Infant remains found under Smithfield home
Posted April 18, 2016
Updated April 19, 2016
Smithfield, N.C. — The remains of at least one infant were found in the crawl space of a Smithfield home over the weekend, according to a search warrant released Monday.
James Morgan, who lives in the rented home with his mother, Pamela McBride, was running a cable under the house, at 102 Hartley Drive, when he found two trash bags in the crawl space Saturday afternoon. When he checked to see what was inside one, he saw what he thought were human remains, so he and his mother called authorities.
Smithfield police and a Johnston County medical examiner later confirmed the remains of an infant were in one of the trash bags. Towels were wrapped around the remains, which were placed inside three trash bags, according to the application for a warrant to search the house and surrounding property.
"You would hear it in the news from other places and then, compared to it being so close, it's very shocking," said neighbor Tozziana Salazar.
McBride told police that her daughter, who used to live in the home, has battled drug addiction and tried to hide several pregnancies. McBride said her daughter often would deny being pregnant in the first place and then wouldn't explain what had happened to the baby after she had delivered, according to the warrant application. McBride specifically referenced a 2005 incident when her pregnant daughter locked herself in the bathroom for several hours. Family members later discovered a "trail of blood" and believed the baby had been delivered, even though an infant was nowhere to be found.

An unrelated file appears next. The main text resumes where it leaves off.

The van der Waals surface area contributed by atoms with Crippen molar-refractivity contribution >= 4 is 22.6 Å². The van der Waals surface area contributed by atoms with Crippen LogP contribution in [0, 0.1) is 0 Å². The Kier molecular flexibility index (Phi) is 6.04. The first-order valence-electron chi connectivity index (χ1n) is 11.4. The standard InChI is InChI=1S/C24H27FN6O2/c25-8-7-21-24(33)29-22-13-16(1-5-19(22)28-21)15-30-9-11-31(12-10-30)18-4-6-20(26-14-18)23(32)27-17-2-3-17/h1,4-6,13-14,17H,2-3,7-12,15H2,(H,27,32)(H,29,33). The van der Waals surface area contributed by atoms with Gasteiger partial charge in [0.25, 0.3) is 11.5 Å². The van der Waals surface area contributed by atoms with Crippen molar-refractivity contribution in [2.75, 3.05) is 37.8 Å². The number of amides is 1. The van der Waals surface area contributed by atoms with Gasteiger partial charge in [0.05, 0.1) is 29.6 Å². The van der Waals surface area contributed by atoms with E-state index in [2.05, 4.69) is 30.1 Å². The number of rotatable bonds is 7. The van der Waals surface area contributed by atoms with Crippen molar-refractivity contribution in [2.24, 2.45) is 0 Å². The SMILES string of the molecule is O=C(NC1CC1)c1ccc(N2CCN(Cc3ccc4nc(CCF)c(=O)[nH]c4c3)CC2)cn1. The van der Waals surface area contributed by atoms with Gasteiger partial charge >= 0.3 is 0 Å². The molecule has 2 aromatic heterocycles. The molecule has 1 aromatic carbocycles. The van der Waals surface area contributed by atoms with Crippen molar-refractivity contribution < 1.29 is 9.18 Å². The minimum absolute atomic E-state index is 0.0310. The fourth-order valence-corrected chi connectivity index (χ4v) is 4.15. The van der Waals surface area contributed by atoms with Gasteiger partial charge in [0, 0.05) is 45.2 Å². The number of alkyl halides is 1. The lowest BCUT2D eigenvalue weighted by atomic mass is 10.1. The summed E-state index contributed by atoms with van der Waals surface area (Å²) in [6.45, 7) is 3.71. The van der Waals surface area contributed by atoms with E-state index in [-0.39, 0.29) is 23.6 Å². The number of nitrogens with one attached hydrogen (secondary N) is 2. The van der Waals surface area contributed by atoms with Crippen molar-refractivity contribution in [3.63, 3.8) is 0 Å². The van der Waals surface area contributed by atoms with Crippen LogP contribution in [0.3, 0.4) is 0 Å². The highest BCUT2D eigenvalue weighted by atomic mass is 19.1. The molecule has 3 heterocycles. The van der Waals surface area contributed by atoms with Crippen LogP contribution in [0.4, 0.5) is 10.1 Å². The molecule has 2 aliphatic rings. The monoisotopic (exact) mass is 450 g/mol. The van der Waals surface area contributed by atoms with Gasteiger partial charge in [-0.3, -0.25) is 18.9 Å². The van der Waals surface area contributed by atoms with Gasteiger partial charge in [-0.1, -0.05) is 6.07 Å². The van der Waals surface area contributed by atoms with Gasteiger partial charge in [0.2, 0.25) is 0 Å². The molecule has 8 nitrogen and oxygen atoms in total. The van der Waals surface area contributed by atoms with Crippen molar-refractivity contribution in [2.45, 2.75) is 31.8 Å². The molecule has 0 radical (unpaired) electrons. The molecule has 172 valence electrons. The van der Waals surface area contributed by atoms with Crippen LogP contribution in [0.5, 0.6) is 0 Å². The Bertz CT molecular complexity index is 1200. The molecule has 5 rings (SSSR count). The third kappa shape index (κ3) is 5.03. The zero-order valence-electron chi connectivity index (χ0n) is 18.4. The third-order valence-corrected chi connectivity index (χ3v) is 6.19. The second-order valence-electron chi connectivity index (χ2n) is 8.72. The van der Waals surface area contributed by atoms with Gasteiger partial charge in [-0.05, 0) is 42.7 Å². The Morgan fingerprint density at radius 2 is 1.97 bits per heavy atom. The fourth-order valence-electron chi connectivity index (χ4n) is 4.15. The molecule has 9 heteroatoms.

McBride has custody of two of her grandchildren, a 7-year-old girl and an 8-month-old boy. Another child was given up for adoption at birth, according to the warrant application. McBride estimated her daughter had been pregnant about 10 times.
During the search of the home, police seized the two trash bags and the remains that were found under the house, a bottle of prenatal vitamins, several Department of Social Services letters addressed to the daughter and plastic grocery bags from a freezer that contained a phone and other unspecified items.
The remains have been sent to the State Medical Examiner's Office in Raleigh.